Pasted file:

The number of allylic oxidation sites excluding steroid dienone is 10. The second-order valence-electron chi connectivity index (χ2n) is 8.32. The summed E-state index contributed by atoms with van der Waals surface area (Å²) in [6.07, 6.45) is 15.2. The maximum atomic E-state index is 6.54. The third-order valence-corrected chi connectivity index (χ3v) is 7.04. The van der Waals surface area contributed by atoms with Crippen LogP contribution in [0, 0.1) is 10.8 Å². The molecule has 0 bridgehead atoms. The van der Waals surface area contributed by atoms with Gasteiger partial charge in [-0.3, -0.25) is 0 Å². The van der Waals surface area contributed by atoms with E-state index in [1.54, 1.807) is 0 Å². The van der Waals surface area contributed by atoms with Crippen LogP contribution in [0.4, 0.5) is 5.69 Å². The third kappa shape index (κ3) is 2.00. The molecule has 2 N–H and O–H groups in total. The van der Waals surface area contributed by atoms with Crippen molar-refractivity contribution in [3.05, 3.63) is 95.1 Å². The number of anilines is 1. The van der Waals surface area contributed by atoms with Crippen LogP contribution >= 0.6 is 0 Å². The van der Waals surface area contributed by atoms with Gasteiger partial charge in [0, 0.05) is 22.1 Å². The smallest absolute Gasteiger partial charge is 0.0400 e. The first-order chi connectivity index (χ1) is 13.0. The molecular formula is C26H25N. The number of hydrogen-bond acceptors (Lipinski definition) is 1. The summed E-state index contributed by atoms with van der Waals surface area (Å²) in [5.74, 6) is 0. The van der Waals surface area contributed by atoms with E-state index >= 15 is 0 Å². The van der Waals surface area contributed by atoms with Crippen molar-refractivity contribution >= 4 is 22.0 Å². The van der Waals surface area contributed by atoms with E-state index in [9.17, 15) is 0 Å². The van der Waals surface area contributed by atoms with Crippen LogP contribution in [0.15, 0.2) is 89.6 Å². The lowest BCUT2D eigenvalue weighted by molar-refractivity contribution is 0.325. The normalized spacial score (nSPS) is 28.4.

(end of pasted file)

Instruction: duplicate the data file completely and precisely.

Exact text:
The number of allylic oxidation sites excluding steroid dienone is 10. The second-order valence-electron chi connectivity index (χ2n) is 8.32. The summed E-state index contributed by atoms with van der Waals surface area (Å²) in [6.07, 6.45) is 15.2. The maximum atomic E-state index is 6.54. The third-order valence-corrected chi connectivity index (χ3v) is 7.04. The van der Waals surface area contributed by atoms with Crippen LogP contribution in [0, 0.1) is 10.8 Å². The molecule has 0 bridgehead atoms. The van der Waals surface area contributed by atoms with Gasteiger partial charge in [-0.3, -0.25) is 0 Å². The van der Waals surface area contributed by atoms with E-state index in [1.54, 1.807) is 0 Å². The van der Waals surface area contributed by atoms with Crippen LogP contribution in [0.4, 0.5) is 5.69 Å². The third kappa shape index (κ3) is 2.00. The molecule has 2 N–H and O–H groups in total. The van der Waals surface area contributed by atoms with Crippen molar-refractivity contribution in [3.05, 3.63) is 95.1 Å². The number of anilines is 1. The van der Waals surface area contributed by atoms with Crippen LogP contribution >= 0.6 is 0 Å². The van der Waals surface area contributed by atoms with Gasteiger partial charge in [0, 0.05) is 22.1 Å². The smallest absolute Gasteiger partial charge is 0.0400 e. The first-order chi connectivity index (χ1) is 13.0. The molecular formula is C26H25N. The number of hydrogen-bond acceptors (Lipinski definition) is 1. The summed E-state index contributed by atoms with van der Waals surface area (Å²) in [5.74, 6) is 0. The van der Waals surface area contributed by atoms with E-state index >= 15 is 0 Å². The van der Waals surface area contributed by atoms with Crippen molar-refractivity contribution >= 4 is 22.0 Å². The van der Waals surface area contributed by atoms with E-state index in [9.17, 15) is 0 Å². The van der Waals surface area contributed by atoms with Crippen LogP contribution in [0.15, 0.2) is 89.6 Å². The lowest BCUT2D eigenvalue weighted by molar-refractivity contribution is 0.325. The normalized spacial score (nSPS) is 28.4.